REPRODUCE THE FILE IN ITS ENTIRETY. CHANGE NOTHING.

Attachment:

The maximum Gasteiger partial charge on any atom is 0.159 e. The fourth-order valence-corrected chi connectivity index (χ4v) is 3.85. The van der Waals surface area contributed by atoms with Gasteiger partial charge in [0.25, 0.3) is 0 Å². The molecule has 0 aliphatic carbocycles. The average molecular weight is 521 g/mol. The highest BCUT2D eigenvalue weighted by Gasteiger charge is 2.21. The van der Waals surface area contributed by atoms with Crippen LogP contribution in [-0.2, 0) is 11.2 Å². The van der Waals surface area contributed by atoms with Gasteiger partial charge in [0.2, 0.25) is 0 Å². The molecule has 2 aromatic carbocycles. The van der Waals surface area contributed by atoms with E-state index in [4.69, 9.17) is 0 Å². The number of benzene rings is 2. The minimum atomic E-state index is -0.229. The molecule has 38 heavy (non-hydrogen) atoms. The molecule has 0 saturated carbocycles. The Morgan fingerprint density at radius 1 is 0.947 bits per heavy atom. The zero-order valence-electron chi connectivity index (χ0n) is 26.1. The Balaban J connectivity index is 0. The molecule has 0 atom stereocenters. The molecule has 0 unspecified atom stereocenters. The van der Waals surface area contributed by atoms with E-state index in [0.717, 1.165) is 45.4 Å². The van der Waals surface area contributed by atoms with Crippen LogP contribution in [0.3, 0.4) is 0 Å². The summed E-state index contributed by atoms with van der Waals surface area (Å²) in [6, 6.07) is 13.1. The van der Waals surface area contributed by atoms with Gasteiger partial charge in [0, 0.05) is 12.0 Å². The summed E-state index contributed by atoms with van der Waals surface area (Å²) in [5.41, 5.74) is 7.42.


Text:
The maximum Gasteiger partial charge on any atom is 0.159 e. The fourth-order valence-corrected chi connectivity index (χ4v) is 3.85. The van der Waals surface area contributed by atoms with Gasteiger partial charge in [0.25, 0.3) is 0 Å². The molecule has 0 aliphatic carbocycles. The average molecular weight is 521 g/mol. The highest BCUT2D eigenvalue weighted by Gasteiger charge is 2.21. The van der Waals surface area contributed by atoms with Crippen LogP contribution in [-0.2, 0) is 11.2 Å². The van der Waals surface area contributed by atoms with Gasteiger partial charge in [0.2, 0.25) is 0 Å². The molecule has 2 aromatic carbocycles. The van der Waals surface area contributed by atoms with E-state index in [4.69, 9.17) is 0 Å². The number of benzene rings is 2. The minimum atomic E-state index is -0.229. The molecule has 38 heavy (non-hydrogen) atoms. The molecule has 0 saturated carbocycles. The Morgan fingerprint density at radius 1 is 0.947 bits per heavy atom. The zero-order valence-electron chi connectivity index (χ0n) is 26.1. The Balaban J connectivity index is 0. The molecule has 0 atom stereocenters. The molecule has 0 unspecified atom stereocenters. The van der Waals surface area contributed by atoms with E-state index in [0.717, 1.165) is 45.4 Å². The van der Waals surface area contributed by atoms with Crippen LogP contribution in [0.3, 0.4) is 0 Å². The summed E-state index contributed by atoms with van der Waals surface area (Å²) in [6, 6.07) is 13.1. The van der Waals surface area contributed by atoms with Gasteiger partial charge in [0, 0.05) is 12.0 Å². The summed E-state index contributed by atoms with van der Waals surface area (Å²) in [5.41, 5.74) is 7.42.